Global warming means palms in surprising places

  • Trachycarpus fortunei or windmill palm is now found growing in warmer regions of Switzerland and British Columbia. They produce seed and even naturalize. (Photo courtesy /Voltaire Moise).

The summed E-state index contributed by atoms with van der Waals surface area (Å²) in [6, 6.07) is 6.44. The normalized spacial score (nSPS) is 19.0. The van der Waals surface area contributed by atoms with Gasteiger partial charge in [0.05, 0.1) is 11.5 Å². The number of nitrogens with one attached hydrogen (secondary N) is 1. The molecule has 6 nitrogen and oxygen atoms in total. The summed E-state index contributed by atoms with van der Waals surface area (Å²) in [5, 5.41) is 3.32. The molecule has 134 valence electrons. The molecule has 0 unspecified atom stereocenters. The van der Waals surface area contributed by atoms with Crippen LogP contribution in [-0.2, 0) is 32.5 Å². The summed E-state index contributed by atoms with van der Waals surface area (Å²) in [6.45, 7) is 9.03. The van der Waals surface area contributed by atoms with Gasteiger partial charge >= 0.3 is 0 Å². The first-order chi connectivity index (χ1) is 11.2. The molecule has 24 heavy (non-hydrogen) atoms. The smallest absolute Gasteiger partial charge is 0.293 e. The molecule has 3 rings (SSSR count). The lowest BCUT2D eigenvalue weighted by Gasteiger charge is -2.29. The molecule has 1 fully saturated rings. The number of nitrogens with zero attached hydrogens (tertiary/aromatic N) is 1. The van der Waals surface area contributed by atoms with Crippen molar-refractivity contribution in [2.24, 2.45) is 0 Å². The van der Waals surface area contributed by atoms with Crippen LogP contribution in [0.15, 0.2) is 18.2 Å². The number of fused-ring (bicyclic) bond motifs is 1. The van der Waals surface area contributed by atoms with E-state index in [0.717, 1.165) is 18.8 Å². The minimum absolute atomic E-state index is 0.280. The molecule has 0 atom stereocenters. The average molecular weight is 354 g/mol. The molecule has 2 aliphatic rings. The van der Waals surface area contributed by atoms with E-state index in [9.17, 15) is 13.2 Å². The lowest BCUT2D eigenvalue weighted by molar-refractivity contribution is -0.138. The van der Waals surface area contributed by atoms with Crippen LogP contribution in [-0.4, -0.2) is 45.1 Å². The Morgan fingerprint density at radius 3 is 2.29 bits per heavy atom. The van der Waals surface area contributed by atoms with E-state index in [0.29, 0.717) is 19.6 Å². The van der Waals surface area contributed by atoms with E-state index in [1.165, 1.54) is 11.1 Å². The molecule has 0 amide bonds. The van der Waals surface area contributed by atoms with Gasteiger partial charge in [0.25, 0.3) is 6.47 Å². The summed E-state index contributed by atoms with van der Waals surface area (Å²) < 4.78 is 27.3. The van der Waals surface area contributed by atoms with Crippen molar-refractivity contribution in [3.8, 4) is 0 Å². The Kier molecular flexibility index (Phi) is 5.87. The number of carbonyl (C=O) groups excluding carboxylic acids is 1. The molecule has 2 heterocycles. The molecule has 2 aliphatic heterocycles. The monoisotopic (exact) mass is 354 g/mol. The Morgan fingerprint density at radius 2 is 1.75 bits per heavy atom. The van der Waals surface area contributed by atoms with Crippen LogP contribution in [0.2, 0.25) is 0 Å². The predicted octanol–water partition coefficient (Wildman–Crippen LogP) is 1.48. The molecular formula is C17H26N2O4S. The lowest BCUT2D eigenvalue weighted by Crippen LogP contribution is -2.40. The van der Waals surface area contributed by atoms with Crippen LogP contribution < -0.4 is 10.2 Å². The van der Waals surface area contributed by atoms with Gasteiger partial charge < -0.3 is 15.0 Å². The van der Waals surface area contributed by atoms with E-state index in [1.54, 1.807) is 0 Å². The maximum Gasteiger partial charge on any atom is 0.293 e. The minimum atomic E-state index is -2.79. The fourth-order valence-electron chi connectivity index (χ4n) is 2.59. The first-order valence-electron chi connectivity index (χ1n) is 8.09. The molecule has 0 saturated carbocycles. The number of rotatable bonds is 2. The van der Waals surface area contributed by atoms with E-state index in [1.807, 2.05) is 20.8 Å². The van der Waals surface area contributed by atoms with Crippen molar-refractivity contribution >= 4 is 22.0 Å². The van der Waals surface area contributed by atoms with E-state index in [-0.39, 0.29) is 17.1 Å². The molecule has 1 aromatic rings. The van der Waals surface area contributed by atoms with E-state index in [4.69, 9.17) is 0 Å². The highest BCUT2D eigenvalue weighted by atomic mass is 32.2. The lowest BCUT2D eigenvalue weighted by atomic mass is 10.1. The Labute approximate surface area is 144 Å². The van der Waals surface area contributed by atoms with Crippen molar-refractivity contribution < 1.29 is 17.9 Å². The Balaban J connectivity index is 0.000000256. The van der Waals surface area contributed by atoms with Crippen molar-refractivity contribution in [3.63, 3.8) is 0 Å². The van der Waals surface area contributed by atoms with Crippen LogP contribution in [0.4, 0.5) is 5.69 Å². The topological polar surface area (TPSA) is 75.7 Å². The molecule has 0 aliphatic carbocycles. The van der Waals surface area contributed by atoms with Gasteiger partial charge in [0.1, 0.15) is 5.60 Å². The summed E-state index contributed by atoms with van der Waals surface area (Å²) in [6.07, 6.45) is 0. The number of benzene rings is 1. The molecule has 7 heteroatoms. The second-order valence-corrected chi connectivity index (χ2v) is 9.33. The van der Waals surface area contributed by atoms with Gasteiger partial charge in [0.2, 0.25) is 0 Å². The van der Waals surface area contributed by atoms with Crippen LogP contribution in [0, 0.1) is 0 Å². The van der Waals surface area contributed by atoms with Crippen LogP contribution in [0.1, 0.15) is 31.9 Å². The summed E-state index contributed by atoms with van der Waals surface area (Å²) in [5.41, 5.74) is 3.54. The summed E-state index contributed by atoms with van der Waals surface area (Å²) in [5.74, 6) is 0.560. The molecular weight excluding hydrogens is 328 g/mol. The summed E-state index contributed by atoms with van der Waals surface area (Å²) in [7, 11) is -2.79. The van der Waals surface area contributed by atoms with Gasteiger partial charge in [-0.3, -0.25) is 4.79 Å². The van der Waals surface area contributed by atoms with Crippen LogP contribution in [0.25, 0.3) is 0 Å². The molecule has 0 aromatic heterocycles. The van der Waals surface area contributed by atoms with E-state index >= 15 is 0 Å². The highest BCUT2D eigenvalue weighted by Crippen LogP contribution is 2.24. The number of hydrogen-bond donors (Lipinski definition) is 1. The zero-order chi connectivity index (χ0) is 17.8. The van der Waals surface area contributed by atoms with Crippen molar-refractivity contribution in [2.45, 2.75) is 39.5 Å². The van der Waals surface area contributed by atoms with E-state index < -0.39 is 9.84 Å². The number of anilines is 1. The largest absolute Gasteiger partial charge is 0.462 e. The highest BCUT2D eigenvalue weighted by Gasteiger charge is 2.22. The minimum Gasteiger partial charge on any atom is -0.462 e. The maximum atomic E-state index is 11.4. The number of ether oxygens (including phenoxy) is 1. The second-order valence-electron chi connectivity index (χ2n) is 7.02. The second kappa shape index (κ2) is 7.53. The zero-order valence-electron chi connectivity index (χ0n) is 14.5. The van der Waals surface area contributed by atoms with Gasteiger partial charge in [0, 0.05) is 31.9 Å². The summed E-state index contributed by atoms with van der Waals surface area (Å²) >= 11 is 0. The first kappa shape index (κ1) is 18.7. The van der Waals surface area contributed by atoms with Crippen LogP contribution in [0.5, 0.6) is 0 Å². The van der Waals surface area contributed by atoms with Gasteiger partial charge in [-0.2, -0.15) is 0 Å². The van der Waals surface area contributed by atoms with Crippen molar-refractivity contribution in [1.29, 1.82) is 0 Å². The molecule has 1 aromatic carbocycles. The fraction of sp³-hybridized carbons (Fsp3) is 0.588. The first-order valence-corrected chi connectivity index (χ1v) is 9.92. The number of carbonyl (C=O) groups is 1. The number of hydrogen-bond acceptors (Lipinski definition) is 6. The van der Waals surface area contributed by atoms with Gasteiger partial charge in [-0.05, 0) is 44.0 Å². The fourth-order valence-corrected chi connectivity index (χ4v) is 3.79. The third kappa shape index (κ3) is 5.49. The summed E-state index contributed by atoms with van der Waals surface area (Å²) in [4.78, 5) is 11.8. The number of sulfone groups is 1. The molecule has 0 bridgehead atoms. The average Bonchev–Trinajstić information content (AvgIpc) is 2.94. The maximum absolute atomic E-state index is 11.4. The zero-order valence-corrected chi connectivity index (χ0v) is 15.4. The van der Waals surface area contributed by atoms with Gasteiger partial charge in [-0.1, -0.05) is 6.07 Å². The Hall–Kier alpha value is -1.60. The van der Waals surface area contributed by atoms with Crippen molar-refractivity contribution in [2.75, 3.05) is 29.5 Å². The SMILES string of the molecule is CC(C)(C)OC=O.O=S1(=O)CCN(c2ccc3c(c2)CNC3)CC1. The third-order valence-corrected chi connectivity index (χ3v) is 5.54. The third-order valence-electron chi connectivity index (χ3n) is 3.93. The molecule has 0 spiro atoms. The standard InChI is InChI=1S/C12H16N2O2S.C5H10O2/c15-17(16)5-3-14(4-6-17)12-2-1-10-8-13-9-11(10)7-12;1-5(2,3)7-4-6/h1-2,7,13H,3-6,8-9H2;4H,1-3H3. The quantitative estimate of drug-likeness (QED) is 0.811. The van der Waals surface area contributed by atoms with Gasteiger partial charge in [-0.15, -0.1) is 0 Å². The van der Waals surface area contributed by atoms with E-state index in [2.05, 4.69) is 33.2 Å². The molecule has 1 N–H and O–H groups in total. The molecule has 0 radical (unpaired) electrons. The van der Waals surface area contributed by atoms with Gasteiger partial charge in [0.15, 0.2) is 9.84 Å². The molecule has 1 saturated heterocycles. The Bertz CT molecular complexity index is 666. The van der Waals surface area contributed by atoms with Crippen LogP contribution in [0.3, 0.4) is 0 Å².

A visit to Hawaii is the treat of a lifetime to millions of people a year, and many folks who come are friends or relatives of those of us who live here. One of the highlights for them is to experience the lush tropical gardens and forests that are unlike any place in the continental United States. Many folks who enjoy gardening go home wishing they lived in a tropical place where they could have yards and homes filled with palms and other exotics. Visitors don’t have to be discouraged. With a little help from Kamaaina gardeners, they too can have a piece of paradise back home. Some mainlanders create a mini oasis with lots of houseplants. Others even build solariums or small greenhouses to get their tropical fix, but ambiance can be created in colder parts of the country with the selection of tropical looking plants in the right design.